Dr. Daniel Amen has often said that in this pandemic, mental hygiene is as important as washing your hands, and the recent spike in brain health issues certainly supports this. But what if your suffering is going under the radar? In this episode of the podcast, Dr. Daniel and Tana Amen go over some of the telltale signs that you may be experiencing COVID depression, even though the symptoms may not at first seem obvious.
Daniel Amen, MD:
Welcome to the Brain Warrior’s Way podcast. I’m Dr. Daniel. Amen.
Tana Amen, BSN RN:
And I’m Tana Amen. In our podcast, we provide you with the tools you need to become a warrior for the health of your brain and body.
The Brain Warrior’s Way podcast is brought to you by Amen Clinics, where we have been transforming lives for 30 years using tools like brain SPECT imaging to personalize treatment to your brain. For more information, visit amenclinics.com.
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Hey everybody, think of this as mental health optimization week going into week 20 something of the pandemic. It’s just beaten up so many people. I mean, it’s sort of why we call the podcast, The Brain Warrior’s Way, because no doubt, 2020 has been a war for so many of us. But before we get to the content, we have podcast winners, Jesse Bottone from New Jersey who gets a signed copy of The End of Mental Illness.
And we’ve got [Sandra Nassar [00:00:01]:38] from Texas who gets a signed copy of The Brain Warrior’s way Cookbook. So we are so happy when you guys send us, you go to brainwarriorswaypodcast.com, you leave us a review, you send us questions that we end up reading and you just tell us what’s going on in your lives. So, it enters you into a drawing. Thank you.
So this week, a lot of the questions we have around depression and anxiety, and it’s been so hard for so many. And ultimately when the pandemic started, I wrote down mental hygiene is just as important as washing your hands. In many ways, our brains and our minds have been assaulted and to manage the anxiety, people often do the exactly wrong thing that skyrockets depression
Yeah, it’s been such an interesting time and sometimes it feels like our depression isn’t even necessarily… It doesn’t start on our own. So you end up with other family members who are struggling and you’re trying to help all of them, right, and as that starts to happen, it stops for you. So pretty soon you got kids that are having problems and parents are having problems and siblings that are having problems and you’re the one in the middle trying to take care of it all and that can be really stressful for a lot of people, especially right now. If you’re in that sandwich generation, especially, we’ve just noticed it seems to be really difficult.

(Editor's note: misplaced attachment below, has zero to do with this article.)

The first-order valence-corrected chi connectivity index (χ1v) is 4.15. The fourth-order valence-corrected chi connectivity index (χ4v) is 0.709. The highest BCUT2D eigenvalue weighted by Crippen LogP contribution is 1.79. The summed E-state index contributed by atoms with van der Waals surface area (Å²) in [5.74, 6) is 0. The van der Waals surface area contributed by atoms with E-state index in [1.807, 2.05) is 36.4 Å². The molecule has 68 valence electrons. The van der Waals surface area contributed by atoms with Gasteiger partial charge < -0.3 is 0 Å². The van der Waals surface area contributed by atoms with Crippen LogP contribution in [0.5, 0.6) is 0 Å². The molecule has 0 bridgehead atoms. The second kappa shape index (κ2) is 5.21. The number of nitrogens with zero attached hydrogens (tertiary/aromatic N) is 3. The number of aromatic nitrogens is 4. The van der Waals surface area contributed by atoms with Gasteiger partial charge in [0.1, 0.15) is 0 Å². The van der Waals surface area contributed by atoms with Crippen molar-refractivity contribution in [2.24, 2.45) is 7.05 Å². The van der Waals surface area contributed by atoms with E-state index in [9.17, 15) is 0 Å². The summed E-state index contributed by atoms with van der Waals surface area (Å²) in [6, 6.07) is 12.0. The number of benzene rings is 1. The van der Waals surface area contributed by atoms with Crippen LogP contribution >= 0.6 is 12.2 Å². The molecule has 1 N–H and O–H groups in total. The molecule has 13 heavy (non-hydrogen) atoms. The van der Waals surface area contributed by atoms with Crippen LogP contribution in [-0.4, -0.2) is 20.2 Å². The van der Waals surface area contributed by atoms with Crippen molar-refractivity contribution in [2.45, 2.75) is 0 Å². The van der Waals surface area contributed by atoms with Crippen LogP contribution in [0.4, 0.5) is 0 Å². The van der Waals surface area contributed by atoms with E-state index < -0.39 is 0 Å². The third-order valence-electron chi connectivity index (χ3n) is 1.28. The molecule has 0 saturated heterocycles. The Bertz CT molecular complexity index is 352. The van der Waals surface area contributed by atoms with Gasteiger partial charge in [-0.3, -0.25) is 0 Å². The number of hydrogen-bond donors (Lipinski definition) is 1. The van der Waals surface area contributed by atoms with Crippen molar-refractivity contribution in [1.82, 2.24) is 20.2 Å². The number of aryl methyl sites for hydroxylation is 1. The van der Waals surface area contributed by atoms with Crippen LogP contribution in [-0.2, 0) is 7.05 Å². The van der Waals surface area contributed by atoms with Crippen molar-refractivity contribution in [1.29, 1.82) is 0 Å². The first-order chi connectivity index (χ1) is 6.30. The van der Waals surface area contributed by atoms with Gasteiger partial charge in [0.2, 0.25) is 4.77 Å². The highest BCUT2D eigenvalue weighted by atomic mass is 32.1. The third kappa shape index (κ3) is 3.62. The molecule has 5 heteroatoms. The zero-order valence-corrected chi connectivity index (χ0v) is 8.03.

Well, and there’s a term that therapists use called compassion fatigue. And the more you give, often it’ll come back to you, but what if it’s not coming back to you?
Well, and even if it comes back to you in other ways, it’s still exhausting. So, I mean, we’ve certainly both had that feeling as many of the people who listen to us have had where it’s like you know you need to help, you’re going to help, but there’s just days where you wake up and you’re like, “I just need to go away. I just need to go away.”
In fact, you did.
In fact, I did, I went away, only 18 hours, but I went away. I just got in the car, drove to San Diego. I was just like, “I need to leave.”
But you weren’t mad.
No. No, it was just a matter of no-
It wasn’t a reaction to a fight or anything like that. But respite days are just so important. So when we look at anxiety and depression, brand new article that just came out, depression has doubled in the United Kingdom, likely here in the United States as well and in much of the world because isolation breeds depression and then chronic fear. If you’re watching the news, breeds depression and often what people do is they go to what’s easy, sugar, alcohol, marijuana.
Trying to just feel better fast. Do you remember? I get very, very, very stirred up by the news. So we made this commitment in our house that I wasn’t going to watch the news because I react too strongly to what’s happening. And so I came in your office one day and it worked really well. For a month, it was just great. I don’t turn the news on. I catch the headlines on my phone. Don’t look at them. I just like read the headlines, just make sure there’s nothing I need to know, like there’s not a firestorm outside my house. But other than that, don’t want to know. And so I walked in your office one day yelling and you were like, “Did you turn the news on?” And I’m like, “I did.” By accident, I turned the TV on, I got busy and walked away from it. I didn’t switch the station. Five minutes it took, five minutes. So you have to know your triggers.